The professional photographer always takes beautiful photos

The Internet is unforgiving and you will surely have read some stories of epochal failures by professional photographers, for example in the hugely popular field of weddings. If you have been unlucky, you may also have personally tested a self-styled professional photographer who charges for anything but professional photos.

To define yourself as a professional you just need a VAT number and a price list, maybe even a website. This does not imply knowing how to take beautiful photos or above all how customers want them.

You know very well that the opposite isn't true either. Even amateur, non-professional photographers are able to take excellent photos. Just pay a visit to Flickr or 500px to confirm it.

The professional photographer took the best courses

Some might believe that a professional has always followed the best courses and workshops to develop his photographic technique. Read a few interviews with high-level professionals and you will realize that this is not necessarily true.

Not only a professional may not have followed any course, but vice versa high-level training and certifications are certainly not enough to make a professional. How many people attend the same university, take the same courses, take the same exams and yet graduate with totally different skill levels (regardless of the final grade)?

You don't need the best course in the world if you don't follow it with the right concentration and participation and if you don't put the acquired knowledge into practice.

Thus, I completely agree with those who say that it makes no sense that the price of a professional photographer's services depends on the training he has followed. It's his business.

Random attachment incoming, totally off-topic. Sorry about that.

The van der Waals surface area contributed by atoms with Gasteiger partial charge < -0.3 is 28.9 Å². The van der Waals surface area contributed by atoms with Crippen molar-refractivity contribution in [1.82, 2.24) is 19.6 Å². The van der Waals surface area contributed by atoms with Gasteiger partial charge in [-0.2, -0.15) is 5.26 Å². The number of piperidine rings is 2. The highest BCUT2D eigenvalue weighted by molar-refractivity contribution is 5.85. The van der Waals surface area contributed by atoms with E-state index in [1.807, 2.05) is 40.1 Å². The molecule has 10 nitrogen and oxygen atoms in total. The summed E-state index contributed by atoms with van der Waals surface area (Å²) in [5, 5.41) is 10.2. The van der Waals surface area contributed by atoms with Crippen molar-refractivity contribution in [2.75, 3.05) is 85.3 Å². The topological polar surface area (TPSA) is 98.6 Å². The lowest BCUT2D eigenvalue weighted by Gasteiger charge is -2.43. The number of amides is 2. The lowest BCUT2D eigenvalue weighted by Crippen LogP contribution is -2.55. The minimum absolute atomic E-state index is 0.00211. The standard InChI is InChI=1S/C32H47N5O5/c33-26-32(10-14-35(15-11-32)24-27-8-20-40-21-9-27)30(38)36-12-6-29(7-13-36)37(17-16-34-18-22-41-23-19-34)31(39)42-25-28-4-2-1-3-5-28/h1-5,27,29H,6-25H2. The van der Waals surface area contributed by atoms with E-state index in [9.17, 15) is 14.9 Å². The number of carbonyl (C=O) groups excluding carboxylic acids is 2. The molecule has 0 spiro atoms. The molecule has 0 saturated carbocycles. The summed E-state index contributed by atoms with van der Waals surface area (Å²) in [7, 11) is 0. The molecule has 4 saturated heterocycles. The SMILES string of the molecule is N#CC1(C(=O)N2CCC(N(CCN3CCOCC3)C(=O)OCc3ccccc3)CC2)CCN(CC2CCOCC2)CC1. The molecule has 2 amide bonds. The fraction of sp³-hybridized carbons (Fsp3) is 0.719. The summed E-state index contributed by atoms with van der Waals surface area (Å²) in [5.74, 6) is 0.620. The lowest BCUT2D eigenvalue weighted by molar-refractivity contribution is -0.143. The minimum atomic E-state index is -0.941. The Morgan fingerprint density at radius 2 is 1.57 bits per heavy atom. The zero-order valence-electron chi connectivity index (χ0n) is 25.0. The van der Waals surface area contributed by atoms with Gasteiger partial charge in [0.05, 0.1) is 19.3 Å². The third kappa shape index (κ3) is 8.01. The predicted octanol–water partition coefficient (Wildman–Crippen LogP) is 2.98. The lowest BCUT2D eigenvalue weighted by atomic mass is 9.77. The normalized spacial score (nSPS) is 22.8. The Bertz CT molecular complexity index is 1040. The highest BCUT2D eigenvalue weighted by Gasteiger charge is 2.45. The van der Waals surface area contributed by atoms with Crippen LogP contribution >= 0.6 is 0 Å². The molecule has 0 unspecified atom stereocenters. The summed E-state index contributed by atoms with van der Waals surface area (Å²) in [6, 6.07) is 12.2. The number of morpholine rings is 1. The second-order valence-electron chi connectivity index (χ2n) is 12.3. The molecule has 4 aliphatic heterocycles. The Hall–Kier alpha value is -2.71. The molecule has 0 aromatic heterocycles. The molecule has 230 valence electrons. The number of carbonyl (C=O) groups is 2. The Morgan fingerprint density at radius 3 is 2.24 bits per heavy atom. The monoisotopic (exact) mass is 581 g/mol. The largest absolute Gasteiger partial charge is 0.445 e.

If he feels he has to pay for a course, do so. The client will pay for their photos for the intrinsic value they demonstrate, current or not.

The professional photographer must be paid a lot

There are those who link higher prices to a more professional level than the photographer. If you make low prices you are more amateur. That's not true, never fall into this trap.

A professional might keep prices low to attract new customers, or because he has optimized his work so well that he can produce quality results with less investment than his competitors. Another might raise prices simply because his business has a lot of waste or because he wants to set a tone.

The price of the service does not identify the level of professionalism.

Also, the fact that a photographer gets paid doesn't make him a pro:

  • Does what you charge for is up to the demands?
  • Does it offer a punctual and correct service?
  • Are you up to date with your tax position?

The magical powers of a professional photographer

You can take two photographers with the same equipment, the same skill in taking pictures, the same ability to produce within the required time, the same training, yet one of the two could still be "more professional" than the other. There are other lesser-known aspects that you need to take into consideration.

This is everything related to having a company or being a freelancer. These are skills that have nothing to do with photography per se but are indispensable if you want to truly earn through your photo in a professional manner.

These are skills related to each business:

  • business administration skills, from an accounting or regulatory point of view for example;
  • marketing skills, to sell oneself and one's work, in an honest but effective way;
  • interpersonal skills to treat their customers well, make them feel cared for, and speak well of their business;
  • sales skills, for example in setting prices and in any negotiations.

When you start out, you are likely working on your own and don't have the money to pay employees. So you must practice and commit in each of these areas. As your business grows, you'll be able to assign these photographer tasks to others, but it's still helpful not to completely ignore them, to keep the situation on the pulse.

Moreover, public relations with clients should still be a priority for you, as you will be the one doing the work and interpreting their requests.

In the digital age, it is good to also be comfortable with the computer and the photographer, very comfortable. Not only will you need to manipulate the images, which is counterintuitive, but you may need to manage your website (which has to exist and has to be done well too) and you need to take care of your social media presence.

I'm not going too deep into this topic, as it deserves an article or more per se, but it's part of the whole picture.

Is photography all about gear??? Or is it about the photographer?